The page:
Tombeau de Marie Stuart (2008), co-commissioned by Remix Ensemble (Casa da Música, Oporto) and Klangforum Wien, premiered in Casa da Música by both orchestras. This composition could be described as the result of three personal journeys:
1st journey: towards Lully, Marin Marais and the universe of the dance suites from the French Baroque era. This period displayed an extraordinary capacity for transforming war into dance, suffering into timbre, and politics into choreography. Dance as an allegory preparing for death, goes back to the Stone Age, some 30, 000 years ago and probably to the very origins of music.
2nd journey: towards Friedrich Schiller’s drama “Maria Stuart”, which premiered in 1800. The prosodic rhythm of the two pages prior to Marie’s execution provided the rhythmic matrix for the whole musical composition. Furthermore, the poetic itinerary of the Queen’s last moments was decisive for the composition’s structure: the crucifix in her hands, the flight of memories, the presence of a body still full of life and, finally, the farewell.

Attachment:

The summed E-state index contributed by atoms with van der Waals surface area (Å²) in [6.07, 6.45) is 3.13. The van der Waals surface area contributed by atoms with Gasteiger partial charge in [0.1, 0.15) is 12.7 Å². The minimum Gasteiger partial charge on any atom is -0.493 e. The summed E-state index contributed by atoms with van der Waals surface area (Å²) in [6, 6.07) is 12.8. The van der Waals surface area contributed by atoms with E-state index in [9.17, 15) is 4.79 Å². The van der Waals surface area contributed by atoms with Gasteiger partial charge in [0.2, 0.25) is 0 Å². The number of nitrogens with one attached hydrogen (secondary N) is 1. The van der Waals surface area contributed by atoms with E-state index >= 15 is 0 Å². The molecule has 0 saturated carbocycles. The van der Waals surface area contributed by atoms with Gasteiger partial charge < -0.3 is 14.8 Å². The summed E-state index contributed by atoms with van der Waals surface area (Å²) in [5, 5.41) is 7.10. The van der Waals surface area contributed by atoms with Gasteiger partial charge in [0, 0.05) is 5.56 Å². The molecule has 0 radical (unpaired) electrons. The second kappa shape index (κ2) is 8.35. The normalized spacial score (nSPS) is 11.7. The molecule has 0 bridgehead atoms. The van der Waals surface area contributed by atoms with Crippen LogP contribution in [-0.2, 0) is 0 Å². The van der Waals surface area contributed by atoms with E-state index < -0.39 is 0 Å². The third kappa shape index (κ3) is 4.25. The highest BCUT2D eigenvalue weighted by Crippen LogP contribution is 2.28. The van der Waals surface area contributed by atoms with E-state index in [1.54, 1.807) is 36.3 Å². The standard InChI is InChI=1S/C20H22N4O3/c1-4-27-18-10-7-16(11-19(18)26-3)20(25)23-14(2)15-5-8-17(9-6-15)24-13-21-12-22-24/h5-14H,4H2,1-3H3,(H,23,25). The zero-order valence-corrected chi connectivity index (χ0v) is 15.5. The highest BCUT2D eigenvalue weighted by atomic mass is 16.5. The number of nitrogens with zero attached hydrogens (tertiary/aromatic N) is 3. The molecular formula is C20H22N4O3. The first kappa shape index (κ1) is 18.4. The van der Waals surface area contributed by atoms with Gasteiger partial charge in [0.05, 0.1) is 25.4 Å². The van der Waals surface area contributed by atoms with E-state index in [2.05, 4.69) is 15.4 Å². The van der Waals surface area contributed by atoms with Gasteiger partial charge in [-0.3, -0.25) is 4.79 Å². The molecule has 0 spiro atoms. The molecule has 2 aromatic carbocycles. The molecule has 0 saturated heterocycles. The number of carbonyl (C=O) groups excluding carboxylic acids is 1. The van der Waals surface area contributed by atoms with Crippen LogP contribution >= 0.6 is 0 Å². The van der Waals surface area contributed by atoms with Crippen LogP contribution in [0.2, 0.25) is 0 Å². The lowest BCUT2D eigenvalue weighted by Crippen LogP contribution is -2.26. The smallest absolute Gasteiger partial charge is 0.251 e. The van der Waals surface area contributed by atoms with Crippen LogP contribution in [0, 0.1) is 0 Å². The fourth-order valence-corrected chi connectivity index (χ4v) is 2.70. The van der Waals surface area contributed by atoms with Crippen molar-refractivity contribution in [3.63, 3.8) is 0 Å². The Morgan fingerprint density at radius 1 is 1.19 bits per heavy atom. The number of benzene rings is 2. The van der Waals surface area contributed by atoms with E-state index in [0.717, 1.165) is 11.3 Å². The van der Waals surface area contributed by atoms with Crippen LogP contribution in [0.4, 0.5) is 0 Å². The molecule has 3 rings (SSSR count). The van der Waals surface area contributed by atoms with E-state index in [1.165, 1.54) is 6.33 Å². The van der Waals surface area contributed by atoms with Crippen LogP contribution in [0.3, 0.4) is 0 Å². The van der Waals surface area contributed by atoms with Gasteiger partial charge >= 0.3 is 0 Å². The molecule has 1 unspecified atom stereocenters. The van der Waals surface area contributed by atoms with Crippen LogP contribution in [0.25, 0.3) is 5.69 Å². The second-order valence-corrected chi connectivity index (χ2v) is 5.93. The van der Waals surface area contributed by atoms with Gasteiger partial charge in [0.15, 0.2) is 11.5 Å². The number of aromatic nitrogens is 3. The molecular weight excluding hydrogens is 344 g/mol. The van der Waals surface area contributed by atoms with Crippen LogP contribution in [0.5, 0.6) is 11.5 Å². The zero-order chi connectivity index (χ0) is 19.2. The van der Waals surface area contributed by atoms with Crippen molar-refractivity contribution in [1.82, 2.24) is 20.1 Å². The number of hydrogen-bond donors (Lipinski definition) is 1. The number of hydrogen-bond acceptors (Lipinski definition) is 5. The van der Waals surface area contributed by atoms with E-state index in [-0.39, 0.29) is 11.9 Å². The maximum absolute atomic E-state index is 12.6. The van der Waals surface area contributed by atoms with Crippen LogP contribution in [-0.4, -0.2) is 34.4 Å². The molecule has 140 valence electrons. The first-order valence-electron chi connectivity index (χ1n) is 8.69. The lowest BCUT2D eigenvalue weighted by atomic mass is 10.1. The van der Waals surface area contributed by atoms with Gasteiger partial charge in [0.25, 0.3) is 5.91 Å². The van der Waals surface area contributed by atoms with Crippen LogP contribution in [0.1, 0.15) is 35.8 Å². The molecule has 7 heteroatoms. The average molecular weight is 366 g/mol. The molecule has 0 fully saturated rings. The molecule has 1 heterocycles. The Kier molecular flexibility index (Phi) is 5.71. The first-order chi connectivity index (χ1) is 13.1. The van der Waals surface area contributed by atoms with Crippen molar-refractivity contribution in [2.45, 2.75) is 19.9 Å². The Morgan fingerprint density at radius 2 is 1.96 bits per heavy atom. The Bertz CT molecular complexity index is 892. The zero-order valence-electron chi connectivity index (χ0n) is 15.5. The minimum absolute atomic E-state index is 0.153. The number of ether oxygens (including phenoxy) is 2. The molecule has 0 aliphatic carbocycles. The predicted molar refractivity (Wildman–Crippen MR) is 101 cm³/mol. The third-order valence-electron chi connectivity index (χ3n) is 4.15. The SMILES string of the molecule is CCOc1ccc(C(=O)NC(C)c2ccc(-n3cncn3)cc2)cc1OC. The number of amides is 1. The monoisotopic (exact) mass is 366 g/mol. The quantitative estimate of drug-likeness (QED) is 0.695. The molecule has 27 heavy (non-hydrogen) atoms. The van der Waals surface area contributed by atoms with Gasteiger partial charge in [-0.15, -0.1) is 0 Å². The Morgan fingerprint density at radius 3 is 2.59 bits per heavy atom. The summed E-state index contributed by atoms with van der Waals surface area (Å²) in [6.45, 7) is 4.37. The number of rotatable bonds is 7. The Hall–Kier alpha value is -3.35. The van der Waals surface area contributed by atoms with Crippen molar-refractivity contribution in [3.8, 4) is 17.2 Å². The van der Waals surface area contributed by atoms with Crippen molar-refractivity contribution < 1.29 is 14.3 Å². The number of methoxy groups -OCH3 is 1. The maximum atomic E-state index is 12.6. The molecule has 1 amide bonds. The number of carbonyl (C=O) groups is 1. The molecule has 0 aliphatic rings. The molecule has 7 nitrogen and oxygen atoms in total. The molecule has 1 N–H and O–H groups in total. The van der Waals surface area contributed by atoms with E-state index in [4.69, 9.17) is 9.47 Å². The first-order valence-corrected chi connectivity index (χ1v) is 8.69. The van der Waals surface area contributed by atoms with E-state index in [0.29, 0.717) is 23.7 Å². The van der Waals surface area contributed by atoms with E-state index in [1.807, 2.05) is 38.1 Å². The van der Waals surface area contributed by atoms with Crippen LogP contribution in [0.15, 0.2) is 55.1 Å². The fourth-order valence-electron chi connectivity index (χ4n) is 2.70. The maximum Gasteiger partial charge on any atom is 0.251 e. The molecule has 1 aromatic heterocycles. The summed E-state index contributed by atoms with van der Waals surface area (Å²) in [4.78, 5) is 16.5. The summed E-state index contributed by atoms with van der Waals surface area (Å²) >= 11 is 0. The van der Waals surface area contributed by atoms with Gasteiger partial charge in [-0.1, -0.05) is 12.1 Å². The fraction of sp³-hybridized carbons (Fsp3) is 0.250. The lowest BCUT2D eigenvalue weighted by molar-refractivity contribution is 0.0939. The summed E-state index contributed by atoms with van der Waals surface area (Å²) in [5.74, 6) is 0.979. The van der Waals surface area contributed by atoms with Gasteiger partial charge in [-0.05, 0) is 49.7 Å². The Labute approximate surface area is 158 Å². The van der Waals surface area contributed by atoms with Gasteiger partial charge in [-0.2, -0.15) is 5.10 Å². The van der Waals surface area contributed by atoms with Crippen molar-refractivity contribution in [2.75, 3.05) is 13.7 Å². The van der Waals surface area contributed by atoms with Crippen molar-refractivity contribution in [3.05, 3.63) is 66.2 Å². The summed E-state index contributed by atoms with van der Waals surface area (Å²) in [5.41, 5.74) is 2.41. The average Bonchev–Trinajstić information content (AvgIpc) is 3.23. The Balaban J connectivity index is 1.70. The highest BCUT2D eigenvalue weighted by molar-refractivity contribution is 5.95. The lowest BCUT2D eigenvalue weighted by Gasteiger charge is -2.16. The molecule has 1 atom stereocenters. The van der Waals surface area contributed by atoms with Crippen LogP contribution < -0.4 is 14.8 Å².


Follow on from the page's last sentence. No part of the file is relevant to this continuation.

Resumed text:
3rd journey: towards the “Crucification” (around 1460) by the Italian painter Paolo di Dono, better known as Paolo Uccello. The formalism of the scene has always fascinated me. It enhances the movements that four ‘actors’ seem to perform around the hanging Christ, almost as if they were part of a symbolic dance. In spite of the clothes, one can observe that Uccello was deeply acquainted with the human anatomy. Nevertheless, Paolo di Dono is more famous for his study of perspective. The nickname uccello (bird) was imposed on him because of his obsession with the drawing of birds and other natural elements - a task that he could carry on doing throughout the whole night. For me, the study of animal anatomy is equivalent to the study of instruments and orchestration.
Commissioning Body Remix Ensemble Casa da Música/Klangforum Wien